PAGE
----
Jones was indicted on November 25, 1881, for assault with intent to kill. But during the trial, even though both Carson and Leonard identified Jones as the man who shot at their wagon, Officer Edelin said he could not be positive it was the same man. Many thought Edelin secretly sympathized with “The Avenger.” Jones was acquitted and returned to his farm, seemingly pleased with his new-found notoriety.
If the story ended there, it would be a sort-of-funny footnote to history, but Jones’s subsequent actions throughout the course of his life reveal a more tragic picture. As Brookland and Michigan Park were starting to grow around him, Jones continued his eccentric ways and became a familiar figure in the two communities, especially at the local taverns and wine houses. Because of his fame as “The Avenger,” newspapers both local and national followed his exploits over the years.
1886: Catherine Bates Jones begins a legal action against her husband. According to the Wessington Springs [Dakota Territory] Herald, “Mrs. Jones avers that for eight years her husband has been a drunkard and has treated her with extreme cruelty, and for the last three years, by means of threats, forced from her large sums of money, which he has spent in intemperance and debauchery, and in no way contributed to her support.” There was no further report of a resolution to the matter.
1888: Although the district police had appointed him a special officer for Washington County, the Washington Critic reported that “instead of being a terror to evildoers it has required a section of the regular police force to watch ‘Bill’ and his ready pistol.” It seems Jones went to a store near the Brookland railroad station, demanded drinks, and when refused got into a fight and fired his gun, though he didn’t harm anyone. When the police found him at the Bates farm later, he asked for permission to tie up his horse before they took him away, and used the opportunity to stampede the police horses and escape. The next day he turned himself in and was charged with assault and threats of violence. He was convicted and fired from his special police job.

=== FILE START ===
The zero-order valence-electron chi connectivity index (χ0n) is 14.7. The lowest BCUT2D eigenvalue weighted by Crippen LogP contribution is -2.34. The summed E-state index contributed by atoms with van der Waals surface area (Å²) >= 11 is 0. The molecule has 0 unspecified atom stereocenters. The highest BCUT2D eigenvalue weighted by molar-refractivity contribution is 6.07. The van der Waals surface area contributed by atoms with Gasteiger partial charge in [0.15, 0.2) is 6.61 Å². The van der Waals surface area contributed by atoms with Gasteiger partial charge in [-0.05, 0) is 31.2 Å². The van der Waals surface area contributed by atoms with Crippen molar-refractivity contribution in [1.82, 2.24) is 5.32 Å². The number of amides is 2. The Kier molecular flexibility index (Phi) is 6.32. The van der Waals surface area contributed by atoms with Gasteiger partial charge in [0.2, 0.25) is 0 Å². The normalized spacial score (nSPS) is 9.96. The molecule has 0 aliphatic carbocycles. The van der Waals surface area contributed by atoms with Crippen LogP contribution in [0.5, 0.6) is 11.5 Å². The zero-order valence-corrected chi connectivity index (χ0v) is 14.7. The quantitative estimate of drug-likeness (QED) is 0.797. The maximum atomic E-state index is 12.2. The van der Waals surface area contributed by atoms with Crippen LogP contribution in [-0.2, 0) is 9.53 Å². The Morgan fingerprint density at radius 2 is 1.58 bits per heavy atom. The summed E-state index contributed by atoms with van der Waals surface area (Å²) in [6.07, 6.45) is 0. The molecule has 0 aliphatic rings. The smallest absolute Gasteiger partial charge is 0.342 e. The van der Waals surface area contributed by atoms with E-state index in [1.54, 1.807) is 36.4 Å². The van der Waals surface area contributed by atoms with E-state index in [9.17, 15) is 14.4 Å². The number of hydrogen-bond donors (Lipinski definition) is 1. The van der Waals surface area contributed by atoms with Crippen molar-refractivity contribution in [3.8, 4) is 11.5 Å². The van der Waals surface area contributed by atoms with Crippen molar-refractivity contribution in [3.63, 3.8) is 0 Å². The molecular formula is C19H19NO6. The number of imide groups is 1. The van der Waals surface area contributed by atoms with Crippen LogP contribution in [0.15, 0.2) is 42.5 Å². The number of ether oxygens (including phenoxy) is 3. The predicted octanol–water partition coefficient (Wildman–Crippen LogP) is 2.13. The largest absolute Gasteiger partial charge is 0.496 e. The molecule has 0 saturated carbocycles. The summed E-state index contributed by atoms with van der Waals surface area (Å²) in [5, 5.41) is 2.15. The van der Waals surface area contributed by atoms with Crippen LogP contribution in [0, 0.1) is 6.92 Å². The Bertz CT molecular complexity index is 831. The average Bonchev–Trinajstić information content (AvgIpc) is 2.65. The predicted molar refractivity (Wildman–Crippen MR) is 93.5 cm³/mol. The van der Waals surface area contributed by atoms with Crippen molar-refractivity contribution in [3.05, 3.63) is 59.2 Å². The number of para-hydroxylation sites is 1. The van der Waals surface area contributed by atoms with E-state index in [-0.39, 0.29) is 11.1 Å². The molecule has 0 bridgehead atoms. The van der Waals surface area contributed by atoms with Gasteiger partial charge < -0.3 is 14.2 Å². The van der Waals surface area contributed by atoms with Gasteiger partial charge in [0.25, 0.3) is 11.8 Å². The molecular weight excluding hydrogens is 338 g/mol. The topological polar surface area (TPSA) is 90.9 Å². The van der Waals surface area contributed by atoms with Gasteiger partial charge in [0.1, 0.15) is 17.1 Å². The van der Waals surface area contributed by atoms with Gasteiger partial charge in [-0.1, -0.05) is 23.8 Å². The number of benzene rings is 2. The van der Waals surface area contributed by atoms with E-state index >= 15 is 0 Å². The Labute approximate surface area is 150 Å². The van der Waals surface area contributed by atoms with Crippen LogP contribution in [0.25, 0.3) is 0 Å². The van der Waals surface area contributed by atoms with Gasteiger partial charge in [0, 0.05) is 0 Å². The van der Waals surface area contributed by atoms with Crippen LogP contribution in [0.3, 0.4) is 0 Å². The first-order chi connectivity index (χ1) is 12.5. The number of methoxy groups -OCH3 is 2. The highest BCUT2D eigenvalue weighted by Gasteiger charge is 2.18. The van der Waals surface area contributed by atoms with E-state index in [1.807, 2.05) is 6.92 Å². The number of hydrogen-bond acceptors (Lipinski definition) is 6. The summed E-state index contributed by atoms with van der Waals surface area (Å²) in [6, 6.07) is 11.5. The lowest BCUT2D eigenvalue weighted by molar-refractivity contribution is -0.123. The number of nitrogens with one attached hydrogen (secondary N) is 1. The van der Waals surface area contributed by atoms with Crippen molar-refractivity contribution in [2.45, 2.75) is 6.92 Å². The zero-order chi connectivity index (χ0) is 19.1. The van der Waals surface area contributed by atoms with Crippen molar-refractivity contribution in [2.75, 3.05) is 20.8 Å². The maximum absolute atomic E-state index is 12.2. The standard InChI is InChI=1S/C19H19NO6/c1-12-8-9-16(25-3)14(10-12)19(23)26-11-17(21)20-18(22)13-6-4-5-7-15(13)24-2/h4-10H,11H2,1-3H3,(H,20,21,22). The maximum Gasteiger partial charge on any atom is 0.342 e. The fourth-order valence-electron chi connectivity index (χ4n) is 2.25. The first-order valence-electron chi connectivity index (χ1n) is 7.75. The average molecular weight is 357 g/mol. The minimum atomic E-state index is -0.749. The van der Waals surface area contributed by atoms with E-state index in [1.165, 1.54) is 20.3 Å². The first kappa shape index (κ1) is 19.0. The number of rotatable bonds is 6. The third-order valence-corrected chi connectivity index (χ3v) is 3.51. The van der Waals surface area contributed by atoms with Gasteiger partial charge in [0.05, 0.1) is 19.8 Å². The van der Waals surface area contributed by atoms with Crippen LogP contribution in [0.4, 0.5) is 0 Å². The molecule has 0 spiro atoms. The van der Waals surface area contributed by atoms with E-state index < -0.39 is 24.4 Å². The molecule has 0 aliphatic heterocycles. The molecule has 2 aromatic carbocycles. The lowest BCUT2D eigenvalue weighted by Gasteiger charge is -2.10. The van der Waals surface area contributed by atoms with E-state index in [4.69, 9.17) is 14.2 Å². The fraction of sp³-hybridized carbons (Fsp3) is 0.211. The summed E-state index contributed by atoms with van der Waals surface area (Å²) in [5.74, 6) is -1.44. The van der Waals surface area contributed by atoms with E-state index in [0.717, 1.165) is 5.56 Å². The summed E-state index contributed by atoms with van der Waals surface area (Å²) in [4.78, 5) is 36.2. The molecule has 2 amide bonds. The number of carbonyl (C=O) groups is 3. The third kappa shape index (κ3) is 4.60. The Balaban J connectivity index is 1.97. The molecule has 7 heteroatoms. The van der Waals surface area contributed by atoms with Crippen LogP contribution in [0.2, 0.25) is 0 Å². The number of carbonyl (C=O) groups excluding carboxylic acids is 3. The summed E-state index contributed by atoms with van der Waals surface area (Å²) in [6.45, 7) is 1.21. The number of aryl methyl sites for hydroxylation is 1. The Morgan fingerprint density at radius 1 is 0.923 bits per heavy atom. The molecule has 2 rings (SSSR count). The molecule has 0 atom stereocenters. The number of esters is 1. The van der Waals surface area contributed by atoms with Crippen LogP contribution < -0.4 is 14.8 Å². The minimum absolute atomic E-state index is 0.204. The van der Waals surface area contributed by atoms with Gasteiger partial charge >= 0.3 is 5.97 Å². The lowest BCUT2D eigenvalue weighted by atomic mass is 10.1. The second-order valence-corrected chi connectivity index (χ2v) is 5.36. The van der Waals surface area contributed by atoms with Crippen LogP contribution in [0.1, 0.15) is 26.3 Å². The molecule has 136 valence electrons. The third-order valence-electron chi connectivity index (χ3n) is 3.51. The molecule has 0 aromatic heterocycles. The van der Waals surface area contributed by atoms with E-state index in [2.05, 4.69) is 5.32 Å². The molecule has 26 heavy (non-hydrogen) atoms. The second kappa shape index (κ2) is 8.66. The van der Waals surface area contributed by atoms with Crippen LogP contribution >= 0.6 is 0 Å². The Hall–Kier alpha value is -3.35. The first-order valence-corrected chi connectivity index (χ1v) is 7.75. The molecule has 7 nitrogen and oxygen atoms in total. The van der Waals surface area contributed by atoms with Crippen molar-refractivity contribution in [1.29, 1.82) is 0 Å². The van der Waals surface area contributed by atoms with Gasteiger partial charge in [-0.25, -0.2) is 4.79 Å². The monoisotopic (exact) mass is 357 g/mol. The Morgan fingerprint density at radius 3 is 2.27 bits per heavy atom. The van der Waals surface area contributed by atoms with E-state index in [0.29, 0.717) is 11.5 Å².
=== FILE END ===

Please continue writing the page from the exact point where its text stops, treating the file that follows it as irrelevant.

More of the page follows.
1900: Jones’s sanity is questioned after he was found with a stab wound and refused to divulge the name of his attacker. “It was a love affair,” was all he would say regarding his injury, according to the Evening Star. His wife thought he had stabbed himself. The following day, the Bates farmhouse caught fire and was extinguished only after neighbors formed a bucket brigade to save it. The fire was supposedly started while Jones was in the house and he was mildly burned while trying to put it out. Believing he had succeeded, he got on a streetcar and rode downtown, later surrendering himself to the police. He was sent to St. Elizabeth’s Asylum for a week while a medical panel examined him. They concluded he was mentally unbalanced (they called it “epileptic insanity,”) but rather than sending him back to St. Elizabeth’s, they allowed him to be put under the care of some relatives in Georgia.
1908: If Jones ever actually went to Georgia, he didn’t stay. Back at the Bates farm he suddenly found himself facing a charge of murder. On May 21, he and a man named John McPherson, who had recently been hired to work at the farm, were drinking together at the Wine View Club (located at present-day 14th Street and Rhode Island Avenue NE). Both were intoxicated when they got back to the farm. At his trial, Jones would testify to what happened next:
I heard a noise at the outer door and rushed downstairs. I saw a man crouching in the doorway and grabbed my shotgun. As I reached the figure I saw his rifle trained on me. He shouted ‘It’s sixteen to one against you, Jones; hands up, I’ve got you where I want you now.’ I heard the hammer of the rifle click and fearing that Mac would make another effort to shoot before I could reach him, I fired on him only to save my own life.